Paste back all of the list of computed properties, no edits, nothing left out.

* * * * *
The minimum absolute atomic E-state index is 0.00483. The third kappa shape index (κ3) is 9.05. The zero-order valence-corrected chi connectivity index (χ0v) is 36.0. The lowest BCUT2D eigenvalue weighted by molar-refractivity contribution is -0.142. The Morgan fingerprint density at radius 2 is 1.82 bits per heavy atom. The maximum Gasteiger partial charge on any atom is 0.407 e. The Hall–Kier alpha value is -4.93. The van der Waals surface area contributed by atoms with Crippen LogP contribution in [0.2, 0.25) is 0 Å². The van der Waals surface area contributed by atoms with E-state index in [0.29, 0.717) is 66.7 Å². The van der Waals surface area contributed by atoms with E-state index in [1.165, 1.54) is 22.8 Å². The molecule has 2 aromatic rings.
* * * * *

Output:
The minimum absolute atomic E-state index is 0.00483. The third kappa shape index (κ3) is 9.05. The zero-order valence-corrected chi connectivity index (χ0v) is 36.0. The lowest BCUT2D eigenvalue weighted by molar-refractivity contribution is -0.142. The Morgan fingerprint density at radius 2 is 1.82 bits per heavy atom. The maximum Gasteiger partial charge on any atom is 0.407 e. The Hall–Kier alpha value is -4.93. The van der Waals surface area contributed by atoms with Crippen LogP contribution in [0.2, 0.25) is 0 Å². The van der Waals surface area contributed by atoms with E-state index in [0.29, 0.717) is 66.7 Å². The van der Waals surface area contributed by atoms with E-state index in [1.165, 1.54) is 22.8 Å². The molecule has 2 aromatic rings.